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Title:Tracing notions of "women's places" in society: An analysis of selected press coverage of Hillary Rodham Clinton
Author(s):Detman, Linda Ann
Doctoral Committee Chair(s):Denzin, Norman K.
Department / Program:Sociology
Degree Granting Institution:University of Illinois at Urbana-Champaign
Women's Studies
Sociology, Social Structure and Development
Abstract:My research explores contemporary renderings of women's places in society through a critical, poststructuralist, feminist reading of selected press coverage (culled primarily from the New York Times, Washington Post, and New York Post) of Hillary Rodham Clinton (HRC) during the 1992 American Presidential campaign. The texts produced about and around HRC from January 1992 to the inauguration in January 1993, focused on a variety of issues that fit under the rubric of 'women's place in society,' including the family, working women, egalitarian versus traditional relationships, women in politics, and marriage. Questions about the appropriate places for women linked up with a variety of dualistic categories that then contoured and limited understandings of these issues. HRC functioned for these particular media as a site for exploring such issues, and for discussing, challenging, constructing, and reinforcing understandings of women's place in society. My work attempts to answer the question: how did a public discourse on women's places in society play itself out around HRC?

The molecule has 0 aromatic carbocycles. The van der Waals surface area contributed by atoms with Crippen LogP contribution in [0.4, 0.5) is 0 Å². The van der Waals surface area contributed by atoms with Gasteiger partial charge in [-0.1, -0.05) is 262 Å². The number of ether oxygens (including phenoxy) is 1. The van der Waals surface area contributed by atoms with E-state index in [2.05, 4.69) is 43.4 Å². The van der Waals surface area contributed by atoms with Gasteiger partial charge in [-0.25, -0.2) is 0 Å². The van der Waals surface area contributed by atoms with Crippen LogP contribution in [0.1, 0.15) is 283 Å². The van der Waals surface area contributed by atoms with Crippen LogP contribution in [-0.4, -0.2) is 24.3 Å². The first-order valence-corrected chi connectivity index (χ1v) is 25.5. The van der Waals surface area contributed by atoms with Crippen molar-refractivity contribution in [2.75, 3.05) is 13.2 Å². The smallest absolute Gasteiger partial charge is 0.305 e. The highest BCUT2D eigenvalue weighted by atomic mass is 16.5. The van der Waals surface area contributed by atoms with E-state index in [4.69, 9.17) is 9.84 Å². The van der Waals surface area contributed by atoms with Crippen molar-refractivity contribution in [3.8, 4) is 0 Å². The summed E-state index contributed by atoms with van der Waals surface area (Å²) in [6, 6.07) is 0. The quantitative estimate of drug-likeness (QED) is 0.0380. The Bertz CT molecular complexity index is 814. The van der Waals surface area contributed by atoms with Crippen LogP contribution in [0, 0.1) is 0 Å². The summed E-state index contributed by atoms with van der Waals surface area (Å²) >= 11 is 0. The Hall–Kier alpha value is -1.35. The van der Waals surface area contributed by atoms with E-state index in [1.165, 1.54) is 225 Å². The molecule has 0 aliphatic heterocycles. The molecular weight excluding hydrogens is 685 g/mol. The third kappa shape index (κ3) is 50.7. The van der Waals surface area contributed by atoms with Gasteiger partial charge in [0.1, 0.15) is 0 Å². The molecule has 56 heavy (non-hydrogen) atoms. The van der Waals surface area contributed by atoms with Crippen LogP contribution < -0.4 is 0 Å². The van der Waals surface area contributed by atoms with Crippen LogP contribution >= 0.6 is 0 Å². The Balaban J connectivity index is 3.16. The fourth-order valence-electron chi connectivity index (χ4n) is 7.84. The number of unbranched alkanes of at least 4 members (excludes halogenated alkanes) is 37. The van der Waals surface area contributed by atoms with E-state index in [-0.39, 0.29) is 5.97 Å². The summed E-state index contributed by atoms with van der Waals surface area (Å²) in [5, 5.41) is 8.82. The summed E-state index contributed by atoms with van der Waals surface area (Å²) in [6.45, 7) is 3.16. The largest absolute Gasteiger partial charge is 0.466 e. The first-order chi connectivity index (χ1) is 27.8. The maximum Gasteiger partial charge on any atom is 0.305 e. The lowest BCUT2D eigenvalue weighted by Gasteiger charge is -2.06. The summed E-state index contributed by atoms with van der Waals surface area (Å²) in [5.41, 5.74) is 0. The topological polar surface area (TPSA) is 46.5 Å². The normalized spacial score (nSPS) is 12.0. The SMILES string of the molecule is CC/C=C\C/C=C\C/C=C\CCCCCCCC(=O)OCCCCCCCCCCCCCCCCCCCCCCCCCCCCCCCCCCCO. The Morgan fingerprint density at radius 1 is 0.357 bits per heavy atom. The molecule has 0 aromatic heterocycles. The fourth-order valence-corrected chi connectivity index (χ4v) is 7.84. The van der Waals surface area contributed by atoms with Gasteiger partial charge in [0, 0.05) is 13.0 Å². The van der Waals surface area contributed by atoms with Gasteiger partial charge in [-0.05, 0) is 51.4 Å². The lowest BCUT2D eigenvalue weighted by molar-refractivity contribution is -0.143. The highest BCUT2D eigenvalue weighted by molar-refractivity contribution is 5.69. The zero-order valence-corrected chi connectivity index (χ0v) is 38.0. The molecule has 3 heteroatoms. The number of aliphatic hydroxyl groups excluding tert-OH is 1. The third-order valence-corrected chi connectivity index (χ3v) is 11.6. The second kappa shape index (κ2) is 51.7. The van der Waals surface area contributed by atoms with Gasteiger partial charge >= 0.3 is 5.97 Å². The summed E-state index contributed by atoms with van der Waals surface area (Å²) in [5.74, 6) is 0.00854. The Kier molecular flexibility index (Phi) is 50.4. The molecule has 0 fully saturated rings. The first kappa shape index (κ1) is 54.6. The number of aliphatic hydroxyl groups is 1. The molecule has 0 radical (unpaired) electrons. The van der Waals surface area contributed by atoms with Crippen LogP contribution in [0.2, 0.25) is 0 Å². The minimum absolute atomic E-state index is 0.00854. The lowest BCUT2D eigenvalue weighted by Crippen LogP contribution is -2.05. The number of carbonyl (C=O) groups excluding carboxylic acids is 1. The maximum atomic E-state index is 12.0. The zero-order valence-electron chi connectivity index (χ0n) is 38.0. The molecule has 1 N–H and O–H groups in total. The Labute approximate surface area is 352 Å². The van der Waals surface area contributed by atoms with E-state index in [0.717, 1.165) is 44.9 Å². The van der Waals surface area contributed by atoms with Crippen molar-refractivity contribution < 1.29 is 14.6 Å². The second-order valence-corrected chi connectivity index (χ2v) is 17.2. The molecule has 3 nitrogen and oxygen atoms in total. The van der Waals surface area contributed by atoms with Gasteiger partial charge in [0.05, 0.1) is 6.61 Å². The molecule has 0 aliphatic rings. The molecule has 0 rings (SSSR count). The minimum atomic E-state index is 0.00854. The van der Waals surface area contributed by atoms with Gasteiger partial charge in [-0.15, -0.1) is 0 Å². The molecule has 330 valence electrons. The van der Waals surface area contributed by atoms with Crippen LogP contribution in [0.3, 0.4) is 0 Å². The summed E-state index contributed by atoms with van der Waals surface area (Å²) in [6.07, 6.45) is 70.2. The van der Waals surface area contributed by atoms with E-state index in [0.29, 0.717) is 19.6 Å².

Feminist scholars have paid considerable attention to the depictions of women in literary works, advertisements, films, television, magazines, and romance novels. A close examination of women's depiction in the news has been unexplored, beyond relatively unsophisticated attempts to quantify for example how many times a woman has a byline, or is a subject in a story. This work seeks to fill a niche in the literature by tracing the shifting discourse on women's place in society, using HRC as a case study.
In this work I explore the reliance on dichotomies (i.e., feminist/traditionalist, career/family, working woman/mother, among others) in news stories that focused on HRC. I found that these oppositions consistently constructed HRC as a threat not only to the mythic position of the First Lady, but more broadly, to accepted notions of appropriate femininity and masculinity. I then consider the ramifications of using such binaries in news articles, that purport to document an "objective" reality, for simplifying and obscuring the complexities among women (and men).
Both men and women come to understand our lives and actions through socially sanctioned discourse, a discourse shaped in part by the news media's depiction of reality. While we are not passive victims of whatever the media place before us, to paraphrase Marx, we are certainly not always in control of the conditions that mold our consciousness. It is important to know the contours of a discourse in order to then understand how it contributes to individual and social subjectivity, constructs lived experience, and shapes stereotypes and expectations about appropriate actions. It is my hope that my examination of the texts around and about HRC contributes to that project.
Issue Date:1996
Rights Information:Copyright 1996 Detman, Linda Ann
Date Available in IDEALS:2011-05-07
Identifier in Online Catalog:AAI9625128
OCLC Identifier:(UMI)AAI9625128

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